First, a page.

The best form of accountability is directly to parents who are empowered to choose the education providers that meet their children’s needs—and leave those that do not. Since low-income families often cannot afford anything besides their assigned district school, the government school system has had to impose top-down accountability measures to ensure quality in the absence of choice.

However, such centralized accountability measures are ill suited to handle complexity and tend to stifle diversity and innovation. As University of Arkansas Professor Jay P. Greene noted recently:

“With top-down reforms the people selecting the standards, designing the tests, setting the cut-scores, devising consequences for performance, writing the curriculum, and picking the instructional methods have to get it just right … for many different kinds of kids who may need different approaches. And they have to be right over and over again as circumstances and information change.”

That’s a nearly impossible task even before special interests attempt to block, dilute, or co-opt such measures. Moreover, a parent seeking to change the system is, at best, merely one out of tens of thousands of voters at the local level or one out of tens of millions at the state level. With the advent of Common Core’s national standards, a parent’s ability to affect systemic change is practically nil.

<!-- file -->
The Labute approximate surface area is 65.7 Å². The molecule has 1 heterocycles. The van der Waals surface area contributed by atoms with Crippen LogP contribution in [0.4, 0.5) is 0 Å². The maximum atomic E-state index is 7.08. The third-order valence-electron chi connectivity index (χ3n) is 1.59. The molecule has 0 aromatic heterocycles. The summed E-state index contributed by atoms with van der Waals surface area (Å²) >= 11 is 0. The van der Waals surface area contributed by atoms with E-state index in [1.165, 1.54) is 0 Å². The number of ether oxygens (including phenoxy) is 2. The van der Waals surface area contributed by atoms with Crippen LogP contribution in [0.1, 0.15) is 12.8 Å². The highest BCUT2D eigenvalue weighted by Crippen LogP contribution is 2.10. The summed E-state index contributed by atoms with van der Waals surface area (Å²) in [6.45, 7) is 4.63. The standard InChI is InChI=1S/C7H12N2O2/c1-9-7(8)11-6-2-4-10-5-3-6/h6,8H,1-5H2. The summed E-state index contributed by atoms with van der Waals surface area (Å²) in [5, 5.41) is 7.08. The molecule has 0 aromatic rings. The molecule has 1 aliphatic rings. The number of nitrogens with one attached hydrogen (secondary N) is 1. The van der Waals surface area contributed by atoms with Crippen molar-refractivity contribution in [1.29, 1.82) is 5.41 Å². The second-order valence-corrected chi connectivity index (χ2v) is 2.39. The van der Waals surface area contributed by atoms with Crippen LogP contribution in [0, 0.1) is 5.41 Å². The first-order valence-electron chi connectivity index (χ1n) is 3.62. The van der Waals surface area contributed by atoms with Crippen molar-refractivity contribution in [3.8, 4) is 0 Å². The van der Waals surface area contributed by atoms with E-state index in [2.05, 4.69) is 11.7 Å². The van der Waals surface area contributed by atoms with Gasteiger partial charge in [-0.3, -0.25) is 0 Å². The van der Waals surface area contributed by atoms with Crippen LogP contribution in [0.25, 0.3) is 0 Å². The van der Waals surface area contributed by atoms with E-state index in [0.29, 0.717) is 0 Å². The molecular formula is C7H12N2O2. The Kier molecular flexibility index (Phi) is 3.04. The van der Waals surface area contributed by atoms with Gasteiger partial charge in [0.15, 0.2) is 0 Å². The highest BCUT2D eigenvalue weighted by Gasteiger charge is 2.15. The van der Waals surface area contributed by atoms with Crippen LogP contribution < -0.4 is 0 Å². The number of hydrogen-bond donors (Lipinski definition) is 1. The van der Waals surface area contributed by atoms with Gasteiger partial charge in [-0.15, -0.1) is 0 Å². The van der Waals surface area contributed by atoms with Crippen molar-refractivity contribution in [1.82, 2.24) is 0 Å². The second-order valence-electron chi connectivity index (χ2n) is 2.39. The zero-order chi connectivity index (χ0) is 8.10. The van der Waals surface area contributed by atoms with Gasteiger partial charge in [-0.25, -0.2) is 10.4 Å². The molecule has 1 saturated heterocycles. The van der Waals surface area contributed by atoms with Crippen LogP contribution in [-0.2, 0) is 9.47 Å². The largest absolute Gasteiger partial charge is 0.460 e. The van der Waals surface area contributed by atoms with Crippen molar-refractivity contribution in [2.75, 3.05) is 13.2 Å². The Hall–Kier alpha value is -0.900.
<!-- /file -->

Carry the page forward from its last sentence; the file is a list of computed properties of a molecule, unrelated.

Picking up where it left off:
By contrast, educational choice programs foster innovation and diversity by putting parents in charge. They give space to providers to develop new ways of educating diverse children that might not fit the pre-existing mold. Parents can then evaluate which approaches work best for their children and which do not. Over time, this market process weeds out ineffective approaches and encourages the proliferation of more effective approaches.

Some advocate combining the two forms of accountability, attempting to harness the dynamism of market-based education reforms while tethering it to a single standardized test that allows for apples-to-apples comparisons. This may sound tempting in theory, but in practice the imposed uniformity undermines the very diversity and innovation that educational choice provides. Continue Reading →